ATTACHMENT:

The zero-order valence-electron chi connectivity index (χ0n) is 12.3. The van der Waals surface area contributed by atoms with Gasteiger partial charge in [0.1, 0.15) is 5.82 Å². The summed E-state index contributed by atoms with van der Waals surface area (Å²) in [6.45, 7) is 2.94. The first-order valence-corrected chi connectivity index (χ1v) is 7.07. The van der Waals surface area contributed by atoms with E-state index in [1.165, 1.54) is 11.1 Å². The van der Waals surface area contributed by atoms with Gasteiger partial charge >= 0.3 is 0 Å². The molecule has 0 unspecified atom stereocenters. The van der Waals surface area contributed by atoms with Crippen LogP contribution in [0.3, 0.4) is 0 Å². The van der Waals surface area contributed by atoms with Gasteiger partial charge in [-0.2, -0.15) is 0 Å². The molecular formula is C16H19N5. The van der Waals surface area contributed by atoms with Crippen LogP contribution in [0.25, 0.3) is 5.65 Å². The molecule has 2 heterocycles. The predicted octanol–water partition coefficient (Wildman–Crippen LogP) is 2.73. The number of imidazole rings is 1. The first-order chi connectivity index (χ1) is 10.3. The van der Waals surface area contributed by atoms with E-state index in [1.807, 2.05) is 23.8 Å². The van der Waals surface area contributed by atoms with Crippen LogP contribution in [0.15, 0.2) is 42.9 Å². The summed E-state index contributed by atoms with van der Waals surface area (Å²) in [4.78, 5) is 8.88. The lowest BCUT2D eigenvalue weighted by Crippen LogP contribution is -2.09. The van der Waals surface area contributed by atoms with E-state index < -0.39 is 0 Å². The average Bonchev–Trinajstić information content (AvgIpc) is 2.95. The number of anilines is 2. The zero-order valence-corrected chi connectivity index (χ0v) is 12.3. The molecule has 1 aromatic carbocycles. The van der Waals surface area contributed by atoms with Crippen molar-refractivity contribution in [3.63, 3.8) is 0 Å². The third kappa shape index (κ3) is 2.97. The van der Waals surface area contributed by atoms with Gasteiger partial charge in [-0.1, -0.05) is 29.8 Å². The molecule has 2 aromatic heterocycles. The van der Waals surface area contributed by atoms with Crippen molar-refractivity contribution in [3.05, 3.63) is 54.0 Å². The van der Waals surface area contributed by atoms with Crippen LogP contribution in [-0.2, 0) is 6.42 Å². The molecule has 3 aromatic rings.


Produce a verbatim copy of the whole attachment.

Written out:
The zero-order valence-electron chi connectivity index (χ0n) is 12.3. The van der Waals surface area contributed by atoms with Gasteiger partial charge in [0.1, 0.15) is 5.82 Å². The summed E-state index contributed by atoms with van der Waals surface area (Å²) in [6.45, 7) is 2.94. The first-order valence-corrected chi connectivity index (χ1v) is 7.07. The van der Waals surface area contributed by atoms with E-state index in [1.165, 1.54) is 11.1 Å². The van der Waals surface area contributed by atoms with Gasteiger partial charge >= 0.3 is 0 Å². The molecule has 0 unspecified atom stereocenters. The van der Waals surface area contributed by atoms with Crippen LogP contribution in [0.3, 0.4) is 0 Å². The van der Waals surface area contributed by atoms with Gasteiger partial charge in [-0.2, -0.15) is 0 Å². The molecular formula is C16H19N5. The van der Waals surface area contributed by atoms with Crippen LogP contribution in [0.25, 0.3) is 5.65 Å². The molecule has 2 heterocycles. The predicted octanol–water partition coefficient (Wildman–Crippen LogP) is 2.73. The number of imidazole rings is 1. The first-order chi connectivity index (χ1) is 10.3. The van der Waals surface area contributed by atoms with E-state index in [1.807, 2.05) is 23.8 Å². The van der Waals surface area contributed by atoms with Crippen LogP contribution in [0.15, 0.2) is 42.9 Å². The summed E-state index contributed by atoms with van der Waals surface area (Å²) in [4.78, 5) is 8.88. The lowest BCUT2D eigenvalue weighted by Crippen LogP contribution is -2.09. The van der Waals surface area contributed by atoms with E-state index < -0.39 is 0 Å². The average Bonchev–Trinajstić information content (AvgIpc) is 2.95. The number of anilines is 2. The zero-order valence-corrected chi connectivity index (χ0v) is 12.3. The molecule has 1 aromatic carbocycles. The van der Waals surface area contributed by atoms with Crippen molar-refractivity contribution in [3.63, 3.8) is 0 Å². The third kappa shape index (κ3) is 2.97. The van der Waals surface area contributed by atoms with Gasteiger partial charge in [-0.1, -0.05) is 29.8 Å². The molecule has 2 aromatic heterocycles. The van der Waals surface area contributed by atoms with Crippen molar-refractivity contribution in [3.05, 3.63) is 54.0 Å². The van der Waals surface area contributed by atoms with Crippen LogP contribution in [-0.2, 0) is 6.42 Å². The molecule has 3 aromatic rings.